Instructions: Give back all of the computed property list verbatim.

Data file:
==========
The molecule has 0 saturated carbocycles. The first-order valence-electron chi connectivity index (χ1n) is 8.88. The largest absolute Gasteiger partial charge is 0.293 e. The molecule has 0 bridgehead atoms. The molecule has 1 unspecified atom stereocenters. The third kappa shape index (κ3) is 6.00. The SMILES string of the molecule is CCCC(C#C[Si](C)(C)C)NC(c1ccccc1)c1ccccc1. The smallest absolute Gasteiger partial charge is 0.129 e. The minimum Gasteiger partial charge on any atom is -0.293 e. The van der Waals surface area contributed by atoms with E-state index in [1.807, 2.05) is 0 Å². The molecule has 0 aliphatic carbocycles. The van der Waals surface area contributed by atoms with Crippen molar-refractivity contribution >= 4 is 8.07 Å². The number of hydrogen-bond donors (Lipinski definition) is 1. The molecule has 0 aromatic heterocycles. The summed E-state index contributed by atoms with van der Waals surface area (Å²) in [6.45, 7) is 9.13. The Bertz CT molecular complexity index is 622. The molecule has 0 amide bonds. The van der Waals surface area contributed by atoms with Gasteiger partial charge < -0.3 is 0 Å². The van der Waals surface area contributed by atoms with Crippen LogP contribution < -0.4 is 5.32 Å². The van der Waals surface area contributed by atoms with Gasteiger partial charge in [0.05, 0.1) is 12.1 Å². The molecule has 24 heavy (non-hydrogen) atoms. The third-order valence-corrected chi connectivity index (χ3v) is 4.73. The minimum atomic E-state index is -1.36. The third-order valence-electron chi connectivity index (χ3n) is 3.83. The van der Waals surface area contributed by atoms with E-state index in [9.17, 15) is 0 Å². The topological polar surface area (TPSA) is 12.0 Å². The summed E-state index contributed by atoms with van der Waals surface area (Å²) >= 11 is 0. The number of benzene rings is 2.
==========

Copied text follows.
The molecule has 0 saturated carbocycles. The first-order valence-electron chi connectivity index (χ1n) is 8.88. The largest absolute Gasteiger partial charge is 0.293 e. The molecule has 0 bridgehead atoms. The molecule has 1 unspecified atom stereocenters. The third kappa shape index (κ3) is 6.00. The SMILES string of the molecule is CCCC(C#C[Si](C)(C)C)NC(c1ccccc1)c1ccccc1. The smallest absolute Gasteiger partial charge is 0.129 e. The minimum Gasteiger partial charge on any atom is -0.293 e. The van der Waals surface area contributed by atoms with E-state index in [1.807, 2.05) is 0 Å². The molecule has 0 aliphatic carbocycles. The van der Waals surface area contributed by atoms with Crippen molar-refractivity contribution >= 4 is 8.07 Å². The number of hydrogen-bond donors (Lipinski definition) is 1. The molecule has 0 aromatic heterocycles. The summed E-state index contributed by atoms with van der Waals surface area (Å²) in [6.45, 7) is 9.13. The Bertz CT molecular complexity index is 622. The molecule has 0 amide bonds. The van der Waals surface area contributed by atoms with Gasteiger partial charge < -0.3 is 0 Å². The van der Waals surface area contributed by atoms with Crippen LogP contribution < -0.4 is 5.32 Å². The van der Waals surface area contributed by atoms with Gasteiger partial charge in [0.05, 0.1) is 12.1 Å². The molecule has 24 heavy (non-hydrogen) atoms. The third-order valence-corrected chi connectivity index (χ3v) is 4.73. The minimum atomic E-state index is -1.36. The third-order valence-electron chi connectivity index (χ3n) is 3.83. The van der Waals surface area contributed by atoms with E-state index in [9.17, 15) is 0 Å². The topological polar surface area (TPSA) is 12.0 Å². The summed E-state index contributed by atoms with van der Waals surface area (Å²) >= 11 is 0. The number of benzene rings is 2.